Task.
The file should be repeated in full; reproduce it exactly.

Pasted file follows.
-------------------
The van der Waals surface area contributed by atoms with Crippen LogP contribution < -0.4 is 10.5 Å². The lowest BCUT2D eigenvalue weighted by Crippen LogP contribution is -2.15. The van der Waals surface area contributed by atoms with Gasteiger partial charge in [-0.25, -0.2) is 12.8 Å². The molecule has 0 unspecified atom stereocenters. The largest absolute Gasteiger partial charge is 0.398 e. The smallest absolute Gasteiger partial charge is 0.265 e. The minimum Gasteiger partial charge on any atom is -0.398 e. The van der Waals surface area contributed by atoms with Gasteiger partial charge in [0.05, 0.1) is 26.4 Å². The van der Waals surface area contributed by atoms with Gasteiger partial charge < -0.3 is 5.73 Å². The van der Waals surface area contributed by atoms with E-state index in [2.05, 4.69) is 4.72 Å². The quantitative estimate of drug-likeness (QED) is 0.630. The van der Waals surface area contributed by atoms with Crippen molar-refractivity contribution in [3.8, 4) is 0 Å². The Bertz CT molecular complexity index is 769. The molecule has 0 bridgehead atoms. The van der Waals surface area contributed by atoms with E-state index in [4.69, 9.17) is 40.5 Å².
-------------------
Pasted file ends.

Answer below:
The van der Waals surface area contributed by atoms with Crippen LogP contribution < -0.4 is 10.5 Å². The lowest BCUT2D eigenvalue weighted by Crippen LogP contribution is -2.15. The van der Waals surface area contributed by atoms with Gasteiger partial charge in [-0.25, -0.2) is 12.8 Å². The molecule has 0 unspecified atom stereocenters. The largest absolute Gasteiger partial charge is 0.398 e. The smallest absolute Gasteiger partial charge is 0.265 e. The minimum Gasteiger partial charge on any atom is -0.398 e. The van der Waals surface area contributed by atoms with Gasteiger partial charge in [0.05, 0.1) is 26.4 Å². The van der Waals surface area contributed by atoms with Gasteiger partial charge < -0.3 is 5.73 Å². The van der Waals surface area contributed by atoms with E-state index in [2.05, 4.69) is 4.72 Å². The quantitative estimate of drug-likeness (QED) is 0.630. The van der Waals surface area contributed by atoms with Crippen molar-refractivity contribution in [3.8, 4) is 0 Å². The Bertz CT molecular complexity index is 769. The molecule has 0 bridgehead atoms. The van der Waals surface area contributed by atoms with E-state index in [4.69, 9.17) is 40.5 Å².